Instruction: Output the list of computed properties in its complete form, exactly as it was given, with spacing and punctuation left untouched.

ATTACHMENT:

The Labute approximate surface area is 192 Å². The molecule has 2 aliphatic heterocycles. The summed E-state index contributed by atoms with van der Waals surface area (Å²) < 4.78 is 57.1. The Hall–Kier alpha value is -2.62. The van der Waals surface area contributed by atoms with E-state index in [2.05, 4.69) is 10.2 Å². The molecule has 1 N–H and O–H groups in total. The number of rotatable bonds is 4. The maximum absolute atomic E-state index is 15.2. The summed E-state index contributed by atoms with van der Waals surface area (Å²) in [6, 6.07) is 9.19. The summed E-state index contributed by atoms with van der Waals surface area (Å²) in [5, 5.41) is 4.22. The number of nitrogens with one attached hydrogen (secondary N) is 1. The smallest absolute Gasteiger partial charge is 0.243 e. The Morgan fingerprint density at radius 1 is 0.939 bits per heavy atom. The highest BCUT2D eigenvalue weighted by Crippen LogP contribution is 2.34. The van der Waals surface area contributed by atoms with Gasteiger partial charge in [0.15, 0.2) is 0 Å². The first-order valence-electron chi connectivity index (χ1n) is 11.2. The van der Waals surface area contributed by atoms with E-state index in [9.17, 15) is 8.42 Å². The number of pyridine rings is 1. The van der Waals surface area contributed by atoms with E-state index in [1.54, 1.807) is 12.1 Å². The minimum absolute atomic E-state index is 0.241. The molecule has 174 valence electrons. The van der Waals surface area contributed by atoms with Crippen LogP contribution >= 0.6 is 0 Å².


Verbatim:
The Labute approximate surface area is 192 Å². The molecule has 2 aliphatic heterocycles. The summed E-state index contributed by atoms with van der Waals surface area (Å²) < 4.78 is 57.1. The Hall–Kier alpha value is -2.62. The van der Waals surface area contributed by atoms with E-state index in [2.05, 4.69) is 10.2 Å². The molecule has 1 N–H and O–H groups in total. The number of rotatable bonds is 4. The maximum absolute atomic E-state index is 15.2. The summed E-state index contributed by atoms with van der Waals surface area (Å²) in [6, 6.07) is 9.19. The summed E-state index contributed by atoms with van der Waals surface area (Å²) in [5, 5.41) is 4.22. The number of nitrogens with one attached hydrogen (secondary N) is 1. The smallest absolute Gasteiger partial charge is 0.243 e. The Morgan fingerprint density at radius 1 is 0.939 bits per heavy atom. The highest BCUT2D eigenvalue weighted by Crippen LogP contribution is 2.34. The van der Waals surface area contributed by atoms with Gasteiger partial charge in [0.15, 0.2) is 0 Å². The first-order valence-electron chi connectivity index (χ1n) is 11.2. The van der Waals surface area contributed by atoms with E-state index in [9.17, 15) is 8.42 Å². The number of pyridine rings is 1. The van der Waals surface area contributed by atoms with E-state index in [1.54, 1.807) is 12.1 Å². The minimum absolute atomic E-state index is 0.241. The molecule has 174 valence electrons. The van der Waals surface area contributed by atoms with Crippen LogP contribution >= 0.6 is 0 Å².